14. Results of a survey on the implementation of diagnostic reference levels for X-rays among Dutch hospitals.

    PubMed

    Bijwaard, Harmen; Valk, Doreth; de Waard-Schalkx, Ischa

    2015-04-01

    Diagnostic reference levels (DRLs) for medical x-ray procedures are being implemented currently in the Netherlands. By order of the Dutch Healthcare Inspectorate, a survey has been conducted among 20 Dutch hospitals to investigate the level of implementation of the Dutch DRLs in current radiological practice. It turns out that hospitals are either well underway in implementing the DRLs or have already done so. However, the DRLs have usually not yet been incorporated in the QA system of the department nor in the treatment protocols. It was shown that the amount of radiation used, as far as it was indicated by the hospitals, usually remains below the DRLs. A procedure for comparing dose levels to the DRLs has been prescribed but is not always followed in practice. This is especially difficult in the case of children, as most general hospitals receive few children.

  15. Reference ranges for urinary levels of testosterone and epitestosterone, which may reveal gonadal function, in a Korean male population.

    PubMed

    Moon, Ju-Yeon; Kwon, Woonyong; Suh, Sungill; Cheong, Jae Chul; In, Moon Kyo; Chung, Bong Chul; Kim, Jin Young; Choi, Man Ho

    2014-03-01

    Cannabis, or marijuana, the most commonly used illicit drug in the world, has been shown to be responsible for suppressing the production and secretion of androgens, particularly testosterone. However, despite such findings in animals, the chronic effects of marijuana use on human endocrine systems have proved to be inconsistent. Here, we investigated the reference ranges of urinary levels of testosterone (T) and epitestosterone (E) as well as their metabolic ratio of T/E in a Korean male population (n=337), which would enable an evaluation of abnormal changes in steroid metabolism induced by habitually administered cannabis. The T/E ratio was significantly decreased in the marijuana group (n=18), while the urinary testosterone concentrations were also tended to decrease. This study is the first to provide data for the reference values of two urinary androgens and T/E values among control Korean males, and, furthermore, suggests that the T/E ratio, though not testosterone levels, might be used to understand the suppression of human male gonadal function affected by smoking marijuana. PMID:24333796

  16. Determination of the relative level of detection of a Qualitative microbiological measurement method with respect to a reference measurement method.

    PubMed

    Mărgăritescu, Irina; Wilrich, Peter-Th

    2013-01-01

    Performance of qualitative microbiological measurement methods where the results are either "O" (microorganism not detected) or "1" (microorganism detected) is described by their probability of detection (POD) function, i.e., the POD as a function of the level of contamination of the sample, expressed as CFU/g or CFU/mL, or by the level of detection (LODp), i.e., the contamination of the sample that is detected (measurement result "1") with a specified probability p. When it is impossible to obtain samples of known contamination, estimation of the POD and LOD is impossible. However, it may not be the LOD of the method that is of interest, but its LOD with respect to the LOD of a reference method. Hence, an intralaboratory experiment is performed with a reference method, R, and an alternative method, A, at different levels of unknown contamination. A complementary loglog model is used to statistically estimate the relative LOD (RLOD) of A with respect to R that is equal for all chosen values p of the POD. An intralaboratory experiment for the detection of Listeria monocytogenes in fish and eggs illustrates the method. In a simulation study, the bias of the estimate of the RLOD was investigated. This bias is due to the small number of repeated measurements in intralaboratory studies; the relative bias increases with increasing true values of the RLOD from 0 for true RLOD = 1 to about 20% for true RLOD = 3. If the number of CFUs in the test portions does not follow a Poisson distribution, but instead follows a negative binomial distribution, e.g., because of overdispersion, the bias of the estimate of the RLOD decreases. An EXCEL program RLOD_ver1. xlsm for this method of statistical analysis can be downloaded from http://www.wiwiss.fu-berlin.de/ instituteliso/mitarbeiterlwilrichlindex.html.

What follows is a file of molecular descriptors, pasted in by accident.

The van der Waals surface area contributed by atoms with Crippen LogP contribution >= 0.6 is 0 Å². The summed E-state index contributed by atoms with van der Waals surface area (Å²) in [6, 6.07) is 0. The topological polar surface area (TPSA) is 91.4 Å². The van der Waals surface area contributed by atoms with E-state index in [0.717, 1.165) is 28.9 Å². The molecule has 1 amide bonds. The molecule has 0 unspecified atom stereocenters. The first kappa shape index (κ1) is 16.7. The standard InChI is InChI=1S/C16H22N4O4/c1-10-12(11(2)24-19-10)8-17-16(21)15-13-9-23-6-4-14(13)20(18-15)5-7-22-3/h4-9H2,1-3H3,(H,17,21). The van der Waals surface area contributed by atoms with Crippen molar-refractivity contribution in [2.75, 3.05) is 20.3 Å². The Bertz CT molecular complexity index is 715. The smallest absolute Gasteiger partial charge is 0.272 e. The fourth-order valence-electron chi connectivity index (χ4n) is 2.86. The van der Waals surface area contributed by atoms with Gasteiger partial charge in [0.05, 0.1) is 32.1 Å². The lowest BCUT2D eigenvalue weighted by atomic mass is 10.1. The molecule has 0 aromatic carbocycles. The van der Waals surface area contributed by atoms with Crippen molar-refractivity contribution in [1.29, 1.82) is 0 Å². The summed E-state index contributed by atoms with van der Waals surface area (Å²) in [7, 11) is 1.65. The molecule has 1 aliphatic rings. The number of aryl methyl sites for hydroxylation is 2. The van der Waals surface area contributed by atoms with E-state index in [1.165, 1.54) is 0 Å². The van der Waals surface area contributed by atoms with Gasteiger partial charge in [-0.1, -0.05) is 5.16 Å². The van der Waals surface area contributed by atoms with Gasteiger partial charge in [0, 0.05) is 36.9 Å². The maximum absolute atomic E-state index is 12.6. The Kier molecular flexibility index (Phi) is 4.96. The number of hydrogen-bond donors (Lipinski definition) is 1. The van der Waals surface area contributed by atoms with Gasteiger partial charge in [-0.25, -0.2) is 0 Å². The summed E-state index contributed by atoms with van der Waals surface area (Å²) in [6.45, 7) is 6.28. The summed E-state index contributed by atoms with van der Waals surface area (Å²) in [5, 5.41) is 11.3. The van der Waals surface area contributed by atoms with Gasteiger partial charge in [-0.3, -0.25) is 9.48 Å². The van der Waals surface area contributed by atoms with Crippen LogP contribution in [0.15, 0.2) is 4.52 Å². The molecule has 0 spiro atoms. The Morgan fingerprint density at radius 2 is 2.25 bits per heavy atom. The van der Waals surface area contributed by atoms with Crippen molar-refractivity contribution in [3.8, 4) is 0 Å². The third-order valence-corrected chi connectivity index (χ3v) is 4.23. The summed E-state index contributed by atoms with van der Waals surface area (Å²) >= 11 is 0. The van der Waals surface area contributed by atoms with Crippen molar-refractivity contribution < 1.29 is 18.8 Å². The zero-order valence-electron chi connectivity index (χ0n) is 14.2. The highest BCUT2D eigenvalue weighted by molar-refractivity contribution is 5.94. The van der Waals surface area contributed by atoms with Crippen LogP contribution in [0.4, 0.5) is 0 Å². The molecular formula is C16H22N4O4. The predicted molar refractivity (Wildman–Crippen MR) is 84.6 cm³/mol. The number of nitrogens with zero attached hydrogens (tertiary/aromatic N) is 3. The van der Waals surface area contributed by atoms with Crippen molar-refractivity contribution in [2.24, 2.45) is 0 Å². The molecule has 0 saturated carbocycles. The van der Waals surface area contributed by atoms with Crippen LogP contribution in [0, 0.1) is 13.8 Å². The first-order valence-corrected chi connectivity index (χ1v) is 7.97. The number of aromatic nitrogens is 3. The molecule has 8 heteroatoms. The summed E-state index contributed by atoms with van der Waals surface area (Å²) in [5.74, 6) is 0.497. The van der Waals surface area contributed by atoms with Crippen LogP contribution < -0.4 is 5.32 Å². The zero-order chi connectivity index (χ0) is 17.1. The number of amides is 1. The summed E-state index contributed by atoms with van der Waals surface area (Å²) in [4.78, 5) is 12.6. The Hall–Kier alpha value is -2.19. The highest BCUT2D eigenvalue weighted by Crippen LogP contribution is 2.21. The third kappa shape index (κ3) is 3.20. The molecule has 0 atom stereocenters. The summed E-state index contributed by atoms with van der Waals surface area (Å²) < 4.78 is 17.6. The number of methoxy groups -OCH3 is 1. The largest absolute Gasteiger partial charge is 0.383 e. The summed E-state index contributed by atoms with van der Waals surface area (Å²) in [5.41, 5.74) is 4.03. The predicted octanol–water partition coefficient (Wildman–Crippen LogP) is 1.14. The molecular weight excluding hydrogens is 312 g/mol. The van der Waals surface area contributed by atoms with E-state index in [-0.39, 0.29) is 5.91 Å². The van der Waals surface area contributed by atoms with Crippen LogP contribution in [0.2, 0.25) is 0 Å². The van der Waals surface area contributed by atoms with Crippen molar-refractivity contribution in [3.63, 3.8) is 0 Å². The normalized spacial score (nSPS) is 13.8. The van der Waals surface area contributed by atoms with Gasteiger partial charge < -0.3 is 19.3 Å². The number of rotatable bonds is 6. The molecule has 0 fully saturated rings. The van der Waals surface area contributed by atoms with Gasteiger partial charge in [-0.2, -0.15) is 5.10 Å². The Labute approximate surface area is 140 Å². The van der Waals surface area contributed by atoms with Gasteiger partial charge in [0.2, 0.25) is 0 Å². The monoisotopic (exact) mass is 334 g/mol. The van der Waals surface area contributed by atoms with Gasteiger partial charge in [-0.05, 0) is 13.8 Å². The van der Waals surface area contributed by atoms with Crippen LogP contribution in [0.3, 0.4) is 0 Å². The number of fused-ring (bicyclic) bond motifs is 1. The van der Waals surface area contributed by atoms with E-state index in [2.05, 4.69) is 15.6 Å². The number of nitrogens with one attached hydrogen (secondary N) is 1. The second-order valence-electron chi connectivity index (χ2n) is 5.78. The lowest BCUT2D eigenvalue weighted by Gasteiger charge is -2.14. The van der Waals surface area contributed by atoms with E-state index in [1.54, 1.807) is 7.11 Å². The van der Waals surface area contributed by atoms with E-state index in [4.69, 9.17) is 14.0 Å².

17. Perturbational treatment of spin-orbit coupling for generally applicable high-level multi-reference methods

    SciTech Connect

    Mai, Sebastian; Marquetand, Philipp; González, Leticia; Müller, Thomas; Plasser, Felix; Lischka, Hans

    2014-08-21

    An efficient perturbational treatment of spin-orbit coupling within the framework of high-level multi-reference techniques has been implemented in the most recent version of the COLUMBUS quantum chemistry package, extending the existing fully variational two-component (2c) multi-reference configuration interaction singles and doubles (MRCISD) method. The proposed scheme follows related implementations of quasi-degenerate perturbation theory (QDPT) model space techniques. Our model space is built either from uncontracted, large-scale scalar relativistic MRCISD wavefunctions or based on the scalar-relativistic solutions of the linear-response-theory-based multi-configurational averaged quadratic coupled cluster method (LRT-MRAQCC). The latter approach allows for a consistent, approximatively size-consistent and size-extensive treatment of spin-orbit coupling. The approach is described in detail and compared to a number of related techniques. The inherent accuracy of the QDPT approach is validated by comparing cuts of the potential energy surfaces of acrolein and its S, Se, and Te analoga with the corresponding data obtained from matching fully variational spin-orbit MRCISD calculations. The conceptual availability of approximate analytic gradients with respect to geometrical displacements is an attractive feature of the 2c-QDPT-MRCISD and 2c-QDPT-LRT-MRAQCC methods for structure optimization and ab inito molecular dynamics simulations.